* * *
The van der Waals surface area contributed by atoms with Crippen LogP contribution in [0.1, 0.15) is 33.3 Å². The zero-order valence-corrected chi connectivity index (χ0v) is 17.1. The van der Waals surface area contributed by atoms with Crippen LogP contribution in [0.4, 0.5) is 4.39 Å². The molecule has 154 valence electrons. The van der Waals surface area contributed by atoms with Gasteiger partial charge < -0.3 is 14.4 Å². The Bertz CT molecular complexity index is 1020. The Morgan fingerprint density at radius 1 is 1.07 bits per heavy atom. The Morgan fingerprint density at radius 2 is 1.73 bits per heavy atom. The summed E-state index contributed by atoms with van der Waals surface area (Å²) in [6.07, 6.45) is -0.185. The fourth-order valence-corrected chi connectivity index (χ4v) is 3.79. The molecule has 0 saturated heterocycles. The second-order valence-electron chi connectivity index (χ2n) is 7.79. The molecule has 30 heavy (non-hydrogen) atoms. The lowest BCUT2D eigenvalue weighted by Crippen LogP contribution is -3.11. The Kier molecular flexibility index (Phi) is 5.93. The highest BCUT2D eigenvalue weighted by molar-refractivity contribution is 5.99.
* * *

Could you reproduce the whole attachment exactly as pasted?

The van der Waals surface area contributed by atoms with Crippen LogP contribution in [0.1, 0.15) is 33.3 Å². The zero-order valence-corrected chi connectivity index (χ0v) is 17.1. The van der Waals surface area contributed by atoms with Crippen LogP contribution in [0.4, 0.5) is 4.39 Å². The molecule has 154 valence electrons. The van der Waals surface area contributed by atoms with Gasteiger partial charge < -0.3 is 14.4 Å². The Bertz CT molecular complexity index is 1020. The Morgan fingerprint density at radius 1 is 1.07 bits per heavy atom. The Morgan fingerprint density at radius 2 is 1.73 bits per heavy atom. The summed E-state index contributed by atoms with van der Waals surface area (Å²) in [6.07, 6.45) is -0.185. The fourth-order valence-corrected chi connectivity index (χ4v) is 3.79. The molecule has 0 saturated heterocycles. The second-order valence-electron chi connectivity index (χ2n) is 7.79. The molecule has 30 heavy (non-hydrogen) atoms. The lowest BCUT2D eigenvalue weighted by Crippen LogP contribution is -3.11. The Kier molecular flexibility index (Phi) is 5.93. The highest BCUT2D eigenvalue weighted by molar-refractivity contribution is 5.99.